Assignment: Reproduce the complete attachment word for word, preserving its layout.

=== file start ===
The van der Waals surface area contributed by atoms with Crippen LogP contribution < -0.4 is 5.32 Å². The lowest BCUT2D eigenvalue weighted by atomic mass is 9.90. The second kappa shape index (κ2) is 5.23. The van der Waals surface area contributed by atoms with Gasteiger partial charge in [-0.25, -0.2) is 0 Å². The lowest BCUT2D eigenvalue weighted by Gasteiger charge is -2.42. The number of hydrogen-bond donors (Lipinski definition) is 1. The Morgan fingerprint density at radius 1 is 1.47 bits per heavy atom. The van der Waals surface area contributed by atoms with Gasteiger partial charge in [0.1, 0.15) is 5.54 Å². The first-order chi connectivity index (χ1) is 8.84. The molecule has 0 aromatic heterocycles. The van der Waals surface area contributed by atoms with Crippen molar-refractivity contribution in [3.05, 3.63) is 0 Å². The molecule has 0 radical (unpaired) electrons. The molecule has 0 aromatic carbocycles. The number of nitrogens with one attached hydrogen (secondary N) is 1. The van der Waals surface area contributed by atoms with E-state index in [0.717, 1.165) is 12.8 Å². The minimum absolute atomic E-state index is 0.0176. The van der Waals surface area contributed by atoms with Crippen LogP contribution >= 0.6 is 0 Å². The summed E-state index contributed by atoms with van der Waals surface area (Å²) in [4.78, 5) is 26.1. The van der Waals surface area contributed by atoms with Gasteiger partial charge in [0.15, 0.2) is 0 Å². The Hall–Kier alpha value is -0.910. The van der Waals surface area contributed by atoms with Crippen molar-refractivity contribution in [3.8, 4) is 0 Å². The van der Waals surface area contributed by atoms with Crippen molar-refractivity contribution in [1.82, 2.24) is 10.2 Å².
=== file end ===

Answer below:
The van der Waals surface area contributed by atoms with Crippen LogP contribution < -0.4 is 5.32 Å². The lowest BCUT2D eigenvalue weighted by atomic mass is 9.90. The second kappa shape index (κ2) is 5.23. The van der Waals surface area contributed by atoms with Gasteiger partial charge in [-0.25, -0.2) is 0 Å². The lowest BCUT2D eigenvalue weighted by Gasteiger charge is -2.42. The number of hydrogen-bond donors (Lipinski definition) is 1. The Morgan fingerprint density at radius 1 is 1.47 bits per heavy atom. The van der Waals surface area contributed by atoms with Gasteiger partial charge in [0.1, 0.15) is 5.54 Å². The first-order chi connectivity index (χ1) is 8.84. The molecule has 0 aromatic heterocycles. The van der Waals surface area contributed by atoms with Crippen molar-refractivity contribution in [3.05, 3.63) is 0 Å². The molecule has 0 radical (unpaired) electrons. The molecule has 0 aromatic carbocycles. The number of nitrogens with one attached hydrogen (secondary N) is 1. The van der Waals surface area contributed by atoms with E-state index in [0.717, 1.165) is 12.8 Å². The minimum absolute atomic E-state index is 0.0176. The van der Waals surface area contributed by atoms with Crippen LogP contribution >= 0.6 is 0 Å². The summed E-state index contributed by atoms with van der Waals surface area (Å²) in [4.78, 5) is 26.1. The van der Waals surface area contributed by atoms with Gasteiger partial charge in [0.15, 0.2) is 0 Å². The Hall–Kier alpha value is -0.910. The van der Waals surface area contributed by atoms with Crippen molar-refractivity contribution in [3.8, 4) is 0 Å². The van der Waals surface area contributed by atoms with Crippen molar-refractivity contribution in [1.82, 2.24) is 10.2 Å².